New approaches in the management of insomnia: weighing the advantages of prolonged-release melatonin and synthetic melatoninergic agonists
by
Hardeland R.
Johann Friedrich Blumenbach Institute of Zoology and Anthropology,
University of Göttingen, Germany.
Neuropsychiatr Dis Treat. 2009;5:341-54.


ABSTRACT

Hypnotic effects of melatonin and melatoninergic drugs are mediated via MT(1) and MT(2) receptors, especially those in the circadian pacemaker, the suprachiasmatic nucleus, which acts on the hypothalamic sleep switch. Therefore, they differ fundamentally from GABAergic hypnotics. Melatoninergic agonists primarily favor sleep initiation and reset the circadian clock to phases allowing persistent sleep, as required in circadian rhythm sleep disorders. A major obstacle for the use of melatonin to support sleep maintenance in primary insomnia results from its short half-life in the circulation. Solutions to this problem have been sought by developing prolonged-release formulations of the natural hormone, or melatoninergic drugs of longer half-life, such as ramelteon, tasimelteon and agomelatine. With all these drugs, improvements of sleep are statistically demonstrable, but remain limited, especially in primary chronic insomnia, so that GABAergic drugs may be indicated. Melatoninergic agonists do not cause next-day hangover and withdrawal effects, or dependence. They do not induce behavioral changes, as sometimes observed with z-drugs. Despite otherwise good tolerability, the use of melatoninergic drugs in children, adolescents, and during pregnancy has been a matter of concern, and should be avoided in autoimmune diseases and Parkinsonism. Problems and limits of melatoninergic hypnotics are compared.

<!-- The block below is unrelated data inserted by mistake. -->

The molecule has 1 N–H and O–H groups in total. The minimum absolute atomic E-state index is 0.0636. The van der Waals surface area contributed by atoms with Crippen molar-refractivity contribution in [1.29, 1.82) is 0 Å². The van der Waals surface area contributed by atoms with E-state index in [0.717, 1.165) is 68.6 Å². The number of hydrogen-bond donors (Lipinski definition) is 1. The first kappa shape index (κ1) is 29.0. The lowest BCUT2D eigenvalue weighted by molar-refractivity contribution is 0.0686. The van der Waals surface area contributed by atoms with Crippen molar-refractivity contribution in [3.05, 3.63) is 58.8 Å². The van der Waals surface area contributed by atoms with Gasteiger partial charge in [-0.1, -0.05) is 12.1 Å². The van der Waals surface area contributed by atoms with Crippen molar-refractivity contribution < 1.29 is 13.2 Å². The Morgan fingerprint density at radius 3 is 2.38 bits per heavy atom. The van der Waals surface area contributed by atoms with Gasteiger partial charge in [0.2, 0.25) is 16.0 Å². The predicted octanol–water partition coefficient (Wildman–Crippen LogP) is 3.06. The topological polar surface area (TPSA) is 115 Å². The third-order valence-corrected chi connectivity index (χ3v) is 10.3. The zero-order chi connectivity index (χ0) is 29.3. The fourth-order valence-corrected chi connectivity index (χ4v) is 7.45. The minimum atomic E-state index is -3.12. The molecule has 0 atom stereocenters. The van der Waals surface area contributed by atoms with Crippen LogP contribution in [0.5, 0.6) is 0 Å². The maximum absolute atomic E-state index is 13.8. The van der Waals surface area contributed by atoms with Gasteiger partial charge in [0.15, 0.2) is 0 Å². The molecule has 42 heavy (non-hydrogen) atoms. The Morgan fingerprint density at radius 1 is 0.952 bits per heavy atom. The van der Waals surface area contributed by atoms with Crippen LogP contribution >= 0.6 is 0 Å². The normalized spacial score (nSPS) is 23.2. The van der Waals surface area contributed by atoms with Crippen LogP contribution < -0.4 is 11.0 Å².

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Agomelatine (Valdoxan) and melatonergic drugs
Agomelatine (Valdoxan): efficacy and tolerance profile
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